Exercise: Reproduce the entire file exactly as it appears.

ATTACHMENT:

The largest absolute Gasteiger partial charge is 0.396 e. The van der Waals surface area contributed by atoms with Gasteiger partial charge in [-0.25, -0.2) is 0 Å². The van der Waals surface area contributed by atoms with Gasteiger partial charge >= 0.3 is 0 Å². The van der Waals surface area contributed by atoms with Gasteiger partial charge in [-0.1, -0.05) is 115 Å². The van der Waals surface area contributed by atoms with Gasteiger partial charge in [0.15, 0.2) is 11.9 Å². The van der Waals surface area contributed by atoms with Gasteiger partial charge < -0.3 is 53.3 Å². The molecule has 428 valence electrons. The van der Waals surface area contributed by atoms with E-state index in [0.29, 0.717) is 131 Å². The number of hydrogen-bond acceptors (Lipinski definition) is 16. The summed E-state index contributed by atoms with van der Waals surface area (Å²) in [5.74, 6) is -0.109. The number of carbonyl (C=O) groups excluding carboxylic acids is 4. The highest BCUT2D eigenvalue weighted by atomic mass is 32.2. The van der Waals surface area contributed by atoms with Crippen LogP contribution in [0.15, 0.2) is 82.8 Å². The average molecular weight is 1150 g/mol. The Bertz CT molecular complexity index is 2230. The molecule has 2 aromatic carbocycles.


The largest absolute Gasteiger partial charge is 0.396 e. The van der Waals surface area contributed by atoms with Gasteiger partial charge in [-0.25, -0.2) is 0 Å². The van der Waals surface area contributed by atoms with Gasteiger partial charge >= 0.3 is 0 Å². The van der Waals surface area contributed by atoms with Gasteiger partial charge in [-0.1, -0.05) is 115 Å². The van der Waals surface area contributed by atoms with Gasteiger partial charge in [0.15, 0.2) is 11.9 Å². The van der Waals surface area contributed by atoms with Gasteiger partial charge < -0.3 is 53.3 Å². The molecule has 428 valence electrons. The van der Waals surface area contributed by atoms with E-state index in [0.29, 0.717) is 131 Å². The number of hydrogen-bond acceptors (Lipinski definition) is 16. The summed E-state index contributed by atoms with van der Waals surface area (Å²) in [5.74, 6) is -0.109. The number of carbonyl (C=O) groups excluding carboxylic acids is 4. The highest BCUT2D eigenvalue weighted by atomic mass is 32.2. The van der Waals surface area contributed by atoms with Crippen LogP contribution in [0.15, 0.2) is 82.8 Å². The average molecular weight is 1150 g/mol. The Bertz CT molecular complexity index is 2230. The molecule has 2 aromatic carbocycles.